///Google I/O Keynote Recap: AI, Accessibility and More
May 9, 2019

Google I/O Keynote Recap: AI, Accessibility and More

By Penelope Larson | Category: Technology |

Google kicked off its annual developer conference, Google I/O, on Tuesday, with CEO Sundar Pichai stating that Google is “moving from a company that helps you find answers to a company that helps you get things done.” This appears to be very much the case: in addition to potentially life-changing accessibility tools for people with speech and hearing impairments(!), the team announced new features that will help you accomplish tasks faster and more seamlessly than ever. Some features were rolled out on day one of the conference, while others are set to follow later this year.

Here, we share the most exciting rollouts for those in the healthcare industry, plus other notable highlights.

Voice Recognition Takes Accessibility to a New Level of Inclusiveness
The most exciting news from Google was about voice recognition tools coming to Android’s latest operating system — for now called “Q.” Forty-six percent of Americans already use voice assistants, and the number is only expected to increase in the coming years.

  • Live Caption instantly takes audio and turns it into a text caption, which can be a game changer for the hearing impaired.
  • Live Relay helps people who have difficulty speaking to make and receive voice phone calls without the need to speak. This is, essentially, the mobile, 21st century equivalent of the TTY relay used (and still used by some) on landline telephones.
  • Live Transcribe, which Google announced earlier this year, provides real-time speech transcription for people who are deaf or hearing impaired.
  • Project Diva, is another assistive tool that will help people who are nonverbal or who have limited mobility, give commands to Google Assistant without using their voices.
  • Project Euphonia is a speech recognition tool designed to improve communication for people who have unusual speech patterns and pronunciation styles, or even those who cannot verbalize at all. One Google research scientist who is deaf helped create the technology, which uses Live Transcribe, then recorded 15,000 phrases for Project Euphonia to help train the tool. Google hopes to find more people to submit voice samples.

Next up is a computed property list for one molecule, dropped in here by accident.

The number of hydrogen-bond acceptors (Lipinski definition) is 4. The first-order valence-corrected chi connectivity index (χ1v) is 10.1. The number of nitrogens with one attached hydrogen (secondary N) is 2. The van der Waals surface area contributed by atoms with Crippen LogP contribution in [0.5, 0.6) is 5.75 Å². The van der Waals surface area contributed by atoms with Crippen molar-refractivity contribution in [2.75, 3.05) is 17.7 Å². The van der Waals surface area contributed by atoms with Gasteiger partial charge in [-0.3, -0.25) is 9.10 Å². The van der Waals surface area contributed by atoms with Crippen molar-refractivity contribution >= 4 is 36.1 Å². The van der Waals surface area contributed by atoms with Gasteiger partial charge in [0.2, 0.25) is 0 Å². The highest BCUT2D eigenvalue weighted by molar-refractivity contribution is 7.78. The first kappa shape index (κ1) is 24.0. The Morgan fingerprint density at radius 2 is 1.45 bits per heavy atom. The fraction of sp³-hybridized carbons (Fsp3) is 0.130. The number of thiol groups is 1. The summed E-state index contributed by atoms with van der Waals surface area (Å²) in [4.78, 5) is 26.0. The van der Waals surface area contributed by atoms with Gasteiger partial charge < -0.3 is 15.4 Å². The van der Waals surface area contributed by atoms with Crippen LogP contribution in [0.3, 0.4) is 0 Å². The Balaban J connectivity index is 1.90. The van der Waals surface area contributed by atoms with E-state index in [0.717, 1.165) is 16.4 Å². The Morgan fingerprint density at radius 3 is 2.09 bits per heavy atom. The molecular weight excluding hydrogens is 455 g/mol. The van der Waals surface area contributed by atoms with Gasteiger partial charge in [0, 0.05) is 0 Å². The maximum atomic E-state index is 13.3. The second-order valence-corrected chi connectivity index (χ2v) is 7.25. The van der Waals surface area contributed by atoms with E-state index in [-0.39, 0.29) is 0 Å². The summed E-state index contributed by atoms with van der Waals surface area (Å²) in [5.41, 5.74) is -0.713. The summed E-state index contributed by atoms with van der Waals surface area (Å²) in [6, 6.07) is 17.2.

“Live Caption, Live Relay, Project Euphonia, and Project Diva are big steps forward for accessibility,” says senior innovation manager Andrew Grojean. “Google’s AI-powered accessibility features help those with non-standard speech patterns better use voice assistants like Google Assistant. This in turn gives patients new opportunities to use voice and gestures to communicate, learn and manage their health. (See: Voice Search – What It Changes and What It Makes Possible)

Life-Saving AI-Powered Research
Google announced an AI model that could help advance lung cancer research significantly. By using AI to help analyze images, the system could raise survival rates by 40% for one of the top global causes of death. Google’s Dr. Lily Peng stated during her presentation that Google’s AI model was able to detect cancer where 5 out of 6 radiologists could not.

Other Highlights

Privacy and data security

  • Web and app activity deletion capability whenever you choose
  • Real-time security updates that don’t require a system reboot
  • Reminders from each app to make sure you want to share your location with that app

These privacy features may limit data available to marketers in the short term (such as location data), but in the long term, it could be better for marketers since data may be given more intentionally.

Augmented reality

  • AR search can provide a 3-D model of the item you search for and allows you to drop it into your own surroundings.
  • AR walking maps for Pixel phones will drop a user on the street with a map and a photographic view of where they are in real-time, including street names and directional arrows to help guide the route.

Productivity

  • Google Lens will translate or speak text when you point your phone at it.
  • Point your phone camera at a menu, and Google Lens will highlight a restaurant’s most popular dishes; point it at the bill, and Lens will calculate the tip for you and split the bill if you want.
  • Focus Mode allows you to turn off distracting apps when you need to get things done.

Smart home control

  • Nest Hub Max, which is a larger version of Nest Hub, can serve as the go-to control panel to manage your smart home and connect with other Nest users through video calls.
  • Hub Max also features facial recognition tools via its camera and can personalize its content for each user in the home. Oh, and it also can act as a screen for streaming shows.

Budget phones and longer battery life

  • Google will now offer less expensive Pixel models, Pixel 3a and 3aXL, starting at $399.
  • 3a will have 30 hours of battery life on a full charge.
  • Dark Theme – which garnered uproarious applause – darkens the phone screen to conserve battery life.

The Ultimate Takeaway: Let Google Be Your Guide 

“It is vital to provide patients and users who have visual, speech and motor impairments with the option to interact with devices and consume information through user-friendly voice interfaces,” says Abid Rahman, Intouch VP of innovation.

“What’s great is that Google not only has been at the forefront of voice-based assistants with Google Assistant and Google Home, now they’re also at the forefront of helping patients with speech impediments to give them a new way to communicate. Having Google Assistant understand the speech of a stroke patient and be able to turn on lights, lock the doors and other types of home automation will bring enormous benefit to the patient and improve their quality of life. Beyond home automation, just giving people a new voice to communicate is a big step toward making life easier for millions of people.”